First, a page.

Wednesday, June 30, 2010

Bless the broken road...

I'm a firm believer in the idea that everything happens for a reason. Which is why, when I look back over the course of my life and the choices that I have made, I regret none of them. I might not be proud of everything I've done in my life. Some of my choices were even downright dangerous. But every choice I've ever made, every mistake that I've had to survive, every questionable action that has had it's equally questionable reaction, has led me to this...exact...moment.

It's tempting sometimes to look back on your life and say "if I could go back to that moment, knowing what I know now, I'd do things differently." And maybe you would. And maybe it would have changed your life for the better, and maybe you would now be missing out on a part of your life that you simply can't imagine living without. Sometimes I say "if I could go back to my days in college, I wouldn't have changed my major from pre-med to art." And if I could go back and change that decision, maybe in some ways my life would be better. I would be a doctor, no doubt making more money than I make now. But my life would also be altered in ways that would not necessarily make me happier. Work would be more stressful, require longer hours, and I would have missed out on knowing all of the people I met because I made that decision 16 years ago to be an art major.

Sometimes I look back and say "if I could go back to the moment when I abandoned my plans to be an art history professor and go to nursing school, I would." But then where would I be? Another $100,000 in debt from getting my Ph.D and working who knows where making barely enough money to get by. And I would have missed out on meeting all the wonderful people I knew in nursing school and all the people I met working as a nurse. And I also would have missed out on the opportunity to meet a surgeon who would ultimately change my life forever.

Sometimes I've had moments where I've said "if I could go back to the moment when I decided to have gastric bypass surgery, I would." The changes that take place when you permanently alter your physiological make-up are sometimes unbearable. I will never again be able to eat the way I did before. Some of my favorite foods I will never be able to eat again without almost immediately throwing up. It takes me roughly five hours to eat a regular barbecue sandwich. I have to chew it until it has lost all flavor, and even then I can eat no more than a bite every fifteen to thirty minutes. It's maddening. But if I hadn't had that surgery, I would not have lost 145 pounds, I would probably have diabetes, I would still have unbearable joint pain, and I probably would never have gotten pregnant.

Sometimes I look back to some of the truly reckless decisions I made after I'd lost my weight and was feeling the effects of my new found...popularity...with men. I was a virgin until the age of 33. And for a very brief time, well, let's just say I was trying to make up for lost time. I made some very bad, unhealthy, and dangerous choices. And while sometimes I say to myself "if I could go back to that moment, I would not have done what I did", the reality is, if I hadn't made those mistakes, if I hadn't experienced a couple of truly despicable specimens among the male population, then I wouldn't have ended up meeting one who turned out to be one of my best friends, and I wouldn't have ultimately met my husband. And even though Shaun knew all my dirty little secrets, he still loved me, never judged me, and chose me to be his wife, a choice he claims is the best one he ever made.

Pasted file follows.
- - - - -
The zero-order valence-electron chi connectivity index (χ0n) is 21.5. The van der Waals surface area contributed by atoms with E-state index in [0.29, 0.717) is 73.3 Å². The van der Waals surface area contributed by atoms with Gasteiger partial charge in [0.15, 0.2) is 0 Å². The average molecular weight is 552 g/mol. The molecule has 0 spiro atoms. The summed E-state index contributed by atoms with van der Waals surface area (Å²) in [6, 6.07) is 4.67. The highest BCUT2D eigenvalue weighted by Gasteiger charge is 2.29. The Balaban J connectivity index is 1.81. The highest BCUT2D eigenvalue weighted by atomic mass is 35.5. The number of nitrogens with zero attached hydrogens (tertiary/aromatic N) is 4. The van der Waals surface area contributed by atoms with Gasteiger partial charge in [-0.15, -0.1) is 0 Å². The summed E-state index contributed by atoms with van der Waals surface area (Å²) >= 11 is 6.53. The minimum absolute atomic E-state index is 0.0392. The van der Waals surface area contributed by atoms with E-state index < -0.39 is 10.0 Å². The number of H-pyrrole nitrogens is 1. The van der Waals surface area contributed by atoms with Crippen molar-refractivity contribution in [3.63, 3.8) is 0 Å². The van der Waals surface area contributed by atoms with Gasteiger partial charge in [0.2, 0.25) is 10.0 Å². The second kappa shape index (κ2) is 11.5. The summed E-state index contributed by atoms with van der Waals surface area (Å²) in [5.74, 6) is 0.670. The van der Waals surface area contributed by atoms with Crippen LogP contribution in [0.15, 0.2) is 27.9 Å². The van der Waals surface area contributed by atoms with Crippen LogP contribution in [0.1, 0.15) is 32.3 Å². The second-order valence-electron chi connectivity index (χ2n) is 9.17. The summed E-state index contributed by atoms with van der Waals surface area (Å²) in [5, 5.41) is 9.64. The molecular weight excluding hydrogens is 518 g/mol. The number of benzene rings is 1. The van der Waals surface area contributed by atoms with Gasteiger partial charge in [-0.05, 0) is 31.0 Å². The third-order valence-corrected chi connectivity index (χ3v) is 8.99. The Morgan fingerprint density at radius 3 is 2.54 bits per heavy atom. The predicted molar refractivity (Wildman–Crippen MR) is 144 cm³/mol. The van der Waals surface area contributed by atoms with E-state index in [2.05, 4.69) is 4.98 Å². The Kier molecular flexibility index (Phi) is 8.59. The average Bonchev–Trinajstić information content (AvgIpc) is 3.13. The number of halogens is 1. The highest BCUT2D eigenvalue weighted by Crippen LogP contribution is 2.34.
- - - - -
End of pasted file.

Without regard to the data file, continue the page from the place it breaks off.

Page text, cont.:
Sometimes I look back to the moment when Shaun proposed and I say to myself "if I could go back to that moment, I wouldn't have said yes." Sometimes I wonder if we rushed into things. Sometimes I wonder if maybe he would be better off with someone else...someone better. And then I think about how everything on our wedding day just fell into place. He proposed on a Sunday night. On Monday morning we called the one and only judge in the city of Memphis who still performs weddings and he agreed to marry us at 3:30 that afternoon. We had seven hours to go get a marriage license, find him a ring, find me a dress, get dressed, and get downtown to the courthouse. And we did it all with time to spare. He says it was meant to be. Sometimes I still find myself wondering. And then I look at my son.

According to all the dates and ultrasounds, our son was conceived on our wedding day. People frequently laugh and ask "was he really conceived on your wedding day? Or is that just your husband's Catholic guilt talking?" But like I said, every piece of scientific data compiled during my pregnancy (and when you have your first baby at 35, I assure you the data is plentiful) points to our wedding day as Jameson's date of conception. He is, without a doubt, the best thing I have ever done in my life. Every bad decision, every questionable action, every seriously self-destructive choice, ultimately led to him. He is the culmination of every curve in the road of my life. He is the air I breathe and, in my opinion, the reason I was put here on this Earth. So yes, I have made my fair share of mistakes. And no, I'm not proud of all the things that I have done in my life. But if I could go back and change any of them, even with the wisdom of my years and knowing all that I know now, I wouldn't change a single one.


Anonymous said...

It's interesting you mention this as Joe and I were talking about the same thing recently. We have come to accept our past as that is what has brought us together and given us a wonderful daughter and a son on the way. :)

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